Is Option Buying A Loser's Game?

Discussion in 'Options' started by tradingjournals, Jun 22, 2010.

  1. I know the argument that it is about IV, and that there is no side to pick to be a winner. But let us be practical here. Which side works for you? A seller or a buyer of premium.
  2. MTE


    For me, it depends on the situation. Besides, why does is always has to be buyer vs seller!? It's not like you pick a petrol or a diesel car and then have to stick with either petrol or diesel fuel without the possibility of changing.
  3. Carl K

    Carl K

    With option spread trading, you both buy and sell.
    Options provide the opportunity to control risk.

    Your question is like asking, is it better to buy or sell insurance.

  4. I'm of the opinion that all option-trades should spread long and short gamma. I am a net buyer of wings in terms of contracts, not notional.
  5. msecrist


    It depends on what kind of trader you are. Frankly, in this market, it's pretty tough to do well unless you happen to get lucky and have some long puts when one of the quick sell-offs happens. It happened to me and I have to admit it was pure luck. That said, I'd guess someone who is a decent technical trader could possible make money in either direction buying options (puts or calls).

    In my experience, spreads tend to be more forgiving and have more limited risk but also have a more limited up side. Many spreads (at least the ones I use) are premium selling strategies and tend to suit my personality a little better.

    That said, I think you have to take a look at all the factors, including your own trading style and personality before deciding what you want to trade. Paper trade them both for a while and see what works.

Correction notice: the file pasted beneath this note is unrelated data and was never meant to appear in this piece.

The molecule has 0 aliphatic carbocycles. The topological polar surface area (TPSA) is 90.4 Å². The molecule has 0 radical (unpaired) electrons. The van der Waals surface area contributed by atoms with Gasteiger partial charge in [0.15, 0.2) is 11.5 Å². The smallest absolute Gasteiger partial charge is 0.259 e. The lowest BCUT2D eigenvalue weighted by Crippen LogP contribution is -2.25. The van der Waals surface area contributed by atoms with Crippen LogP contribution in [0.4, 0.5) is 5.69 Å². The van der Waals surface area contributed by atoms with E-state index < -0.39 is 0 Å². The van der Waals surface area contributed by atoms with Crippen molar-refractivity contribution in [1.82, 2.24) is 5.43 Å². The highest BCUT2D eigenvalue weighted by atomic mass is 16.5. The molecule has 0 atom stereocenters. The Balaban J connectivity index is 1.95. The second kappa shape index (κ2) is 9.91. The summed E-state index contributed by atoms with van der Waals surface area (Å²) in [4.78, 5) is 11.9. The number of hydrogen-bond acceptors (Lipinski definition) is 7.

6. sonoma


    Ditto here. Maybe a little variation in the interior, but excess long wingstrikes makes trading a catastrophe manageable if not profitable. Then you live to trade another day.
  7. livevol_ophir

    livevol_ophir ET Sponsor

  8. Blotto


    At least 70% of options expire worthless or close to worthless.

    Skilled traders can make profits in any instrument, however unskilled traders have more hurdles to overcome when buying options, and will ultimately lose.

    They are a tool, to be used correctly by professionals, and incorrectly by the public as with any other financial instrument.
  9. livevol_ophir

    livevol_ophir ET Sponsor

    For whatever it's worth guys, here on the floor if you like my sheets or most of the other guys, we're <b>generally</b> (broadly speaking here) short premium (and vega) and long # options.

    i.e. short 300 straddles, long 650 contracts. We aim to win to the likely event that options expire worthless, and try to protect or even win in the unlikely event of a huge move.

    We lose the most when the stock moves "biggish." Enough to kill our straddles but not enough to make the long options worth anything.

    Obviously it's specific stock by stock, but overall, this is kinda how the sheets look.
  10. clslaw


    If we believe the option pricing models there is no inherent benefit to buying an option versus selling an option. If there was, the edge afforded buying versus selling would be exploited until it was no longer present.

    Options are tools that allow you to model a desirable risk and reward position in the market. What really dictates whether you are going to experience long-term profitability or not has a lot more to do with your risk management than it does with being long or short the contracts.

    #10     Jun 23, 2010